Distinct from artistic works, drawings also don’t need to be finished. Dowd says that one of the perils of digital drawing tools and software such as Adobe Photoshop and Illustrator has to do with “false finish.”  “Because the display technology makes things look cool, they appear ‘finished’ when they’re not.” Draw for yourself, no one is looking.

Draw what’s in front of you

Most basic art classes involve drawing a bowl of fruit. Sketching a still life can foster the muscle for quiet observation, focus, and form-making, and boost one’s confidence. But you don’t even need to scrounge around for an artful arrangement of bananas and apples: Any object within your grasp will do. My seat mate on a recent flight flight from Tokyo to New York, for instance, demonstrated this attitude brilliantly. Before tucking into each meal, she would pull out a sketch book and draw the objects that had arrived on her tray: cans of Asahi beer, a pack of rice crackers, tea poured in flimsy paper cups.

Still life.
Still life.
Image: Reuters/Jason Reed

Follow a prompt

If you’re still stuck on finding a subject, follow the Inktober’s “prompt list.” Conceived every year by illustrator Jake Parker, the 31 words are meant to spark one’s imagination on each day of the month. Here’s this year’s Inktober list, available in French, Spanish, Portuguese, Dutch, German, Japanese, and Mandarin.

Get drawing.
Get drawing.
Image: Inktober/Jake Parker

Sketch your meeting notes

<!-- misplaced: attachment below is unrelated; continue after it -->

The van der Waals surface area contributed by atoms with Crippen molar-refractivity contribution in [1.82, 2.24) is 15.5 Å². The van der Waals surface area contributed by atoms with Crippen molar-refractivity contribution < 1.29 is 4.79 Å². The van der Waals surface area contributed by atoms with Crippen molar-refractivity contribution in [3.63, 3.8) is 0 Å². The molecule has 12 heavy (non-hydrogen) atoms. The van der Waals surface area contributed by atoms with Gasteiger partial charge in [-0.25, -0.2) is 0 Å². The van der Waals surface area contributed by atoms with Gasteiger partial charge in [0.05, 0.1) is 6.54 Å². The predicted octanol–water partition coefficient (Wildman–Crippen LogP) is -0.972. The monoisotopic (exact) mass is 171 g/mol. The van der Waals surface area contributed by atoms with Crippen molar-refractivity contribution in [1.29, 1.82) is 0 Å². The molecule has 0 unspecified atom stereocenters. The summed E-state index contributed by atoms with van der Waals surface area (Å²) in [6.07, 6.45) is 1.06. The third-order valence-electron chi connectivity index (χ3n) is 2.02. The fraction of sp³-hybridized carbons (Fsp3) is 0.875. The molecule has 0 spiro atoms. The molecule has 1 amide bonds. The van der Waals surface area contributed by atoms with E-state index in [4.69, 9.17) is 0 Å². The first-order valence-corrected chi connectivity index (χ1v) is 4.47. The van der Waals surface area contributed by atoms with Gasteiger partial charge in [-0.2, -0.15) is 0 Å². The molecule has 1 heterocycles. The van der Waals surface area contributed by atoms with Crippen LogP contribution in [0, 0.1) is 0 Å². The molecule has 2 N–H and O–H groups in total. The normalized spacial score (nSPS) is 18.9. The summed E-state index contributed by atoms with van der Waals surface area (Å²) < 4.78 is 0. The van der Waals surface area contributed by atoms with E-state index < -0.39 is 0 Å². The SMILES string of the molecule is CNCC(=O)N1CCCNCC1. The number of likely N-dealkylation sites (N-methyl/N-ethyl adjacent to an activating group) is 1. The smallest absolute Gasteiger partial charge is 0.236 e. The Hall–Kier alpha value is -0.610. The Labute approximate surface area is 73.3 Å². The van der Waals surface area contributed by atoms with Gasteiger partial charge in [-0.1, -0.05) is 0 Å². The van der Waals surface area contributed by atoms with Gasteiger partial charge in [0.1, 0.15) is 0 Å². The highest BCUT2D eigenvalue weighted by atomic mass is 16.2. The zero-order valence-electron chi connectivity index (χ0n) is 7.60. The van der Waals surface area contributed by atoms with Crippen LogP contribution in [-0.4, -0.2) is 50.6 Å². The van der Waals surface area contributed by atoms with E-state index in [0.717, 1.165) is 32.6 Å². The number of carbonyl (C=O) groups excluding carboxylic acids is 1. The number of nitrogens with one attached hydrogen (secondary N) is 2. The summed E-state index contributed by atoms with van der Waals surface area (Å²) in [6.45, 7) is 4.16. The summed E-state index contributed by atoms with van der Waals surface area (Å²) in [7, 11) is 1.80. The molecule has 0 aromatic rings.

Next time you’re in a meeting, try “sketchnoting,” a method of visual note taking that involves recording salient points with small doodles and diagrams instead of words.

Some hardcore sketchnote practitioners arm themselves with special pens, markers, and blank notebooks. But don’t let the lack of fancy art materials stop you. Drawing can be done anytime, on any surface. Unless you aspire to be a professional notetaker, you don’t need to watch the videos or tutorials. Just unleash your thoughts and observations on paper.

Start small

If you’re still finding drawing to be intimidating, start with something easy like drawing on a greeting card or sketching out a process diagram in a notebook, or even adding a small caricature of your face after your signature. “If you take a step back, and define drawing as symbolic mark-making, it’s obvious that all human beings draw,” Dowd says. “Diagrams, maps, doodles, smiley faces: these are all drawings!”   

Face with a name.
Face with a name.
Image: Anne Quito/Quartz

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